Referring now to FIG. 9, one form of electrical control circuit which can be used to control our merchandising machine drive system, includes a transformer 266 adapted to supply power to lines 268 and 270. These lines provide the power for a coin mechanism 272 of any suitable type known to the art adapted to produce signals on output lines 274, 276, 278, and 280 in response to the deposit in the mechanism of various sums in money. Respective price selection switches PS1 to PS4 selectively connect one of the price lines to a respective solenoid 224a to 224d to establish a price for the particular unit of the machine. The machine further includes selection switches S1 to S4, which are adapted to be actuated to energize the solenoid winding and to energize motor 170, as well as a delivery door locking solenoid DS. When this occurs, the circuit for the motor and for the door solenoid is maintained for a single revolution. At the same time, the synchronizing relay winding R is de-energized to cause its contact arms to move to positions at which the selecting switches are disabled and the coin mechanism 272 is bypassed.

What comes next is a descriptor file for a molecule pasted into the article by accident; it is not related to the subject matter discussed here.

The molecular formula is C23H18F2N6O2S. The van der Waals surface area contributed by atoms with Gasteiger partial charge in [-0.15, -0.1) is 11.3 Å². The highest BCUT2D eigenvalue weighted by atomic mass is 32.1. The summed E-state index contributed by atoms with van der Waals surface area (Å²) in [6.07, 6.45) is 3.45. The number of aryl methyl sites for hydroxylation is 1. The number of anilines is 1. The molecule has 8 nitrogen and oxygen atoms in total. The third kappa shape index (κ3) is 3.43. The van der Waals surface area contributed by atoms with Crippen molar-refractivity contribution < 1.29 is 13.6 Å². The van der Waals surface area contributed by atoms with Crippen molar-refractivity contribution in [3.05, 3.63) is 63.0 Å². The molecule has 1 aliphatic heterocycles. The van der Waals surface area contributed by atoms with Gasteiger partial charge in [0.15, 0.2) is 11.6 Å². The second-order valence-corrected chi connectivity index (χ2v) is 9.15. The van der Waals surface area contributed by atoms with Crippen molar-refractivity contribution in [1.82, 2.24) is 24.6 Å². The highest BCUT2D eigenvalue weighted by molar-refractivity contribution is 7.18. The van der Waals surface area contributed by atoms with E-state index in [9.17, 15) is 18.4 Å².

In operation of our improved drive mechanism for a merchandising machine employing circular drive compartments, when a selection is made by pushing a switch S1 to S4, corresponding to a unit for which at least the price of an article contained therein has been deposited in the mechanism 272, the associated solenoid 224a to 224d is energized to move its pin 222a upwardly as viewed in FIG. 7 to release the corresponding plate 210, such for example as is indicated by plate 210b in FIG. 6. In this position of the plate 210b, it will engage the lower edge of the corresponding slide bar flange 96 as the frame 124 moves upwardly. At the same time, motor 170 is energized to drive its shaft 172 to cause follower 176 first to engage surface 180. When this occurs and for about the first fifty degrees of rotation of the shaft as indicated in FIG. 8, the frame 124 moves relatively rapidly upwardly. In the course of this movement of the frame, surface 110 holds roller 106 in such a position that the roller first moves under flange 86 to rotate lever 82 in a counterclockwise direction as viewed in FIG. 2 to release the lock 80. As the roller 106 continues to move along the surface 110, it is brought into engagement with a tooth 64 on the plate 44, so as to drive the plate through a distance equal to the space occupied by one of the compartments of the carrier. As this occurs, a tooth on plate 44 operates the door assembly of the escrow mechanism 50 to open the lower end thereof to permit an article to fall to the delivery tray. During this time, the upper end of the escrow assembly is closed to prevent an article from the compartment coming into position for moving onto the display surface 52. When the carrier has completed a step of revolution, the door assembly returns to its initial position and the article of the compartment which has moved into position adjacent to the escrow mechanism should move onto the shelf 52. For the next approximately eighty degrees of movement of the shaft 172, roller 176 rides along surface 182 and the frame 124 dwells for a sufficient period of time to ensure delivery of the product from the escrow shelf. Next, the roller 186 takes over and engages track portion 188 to continue the upward movement of the frame 124 until about two hundred and twenty degrees of rotation of the shaft 172. In the course of this movement, the pawl 104 on the drag link 98 engages arm 78 to operate the product pusher mechanism to move the pusher into the compartment positioned adjacent to the escrow mechanism to ensure that an article moves out of the compartment onto the escrow surface 52.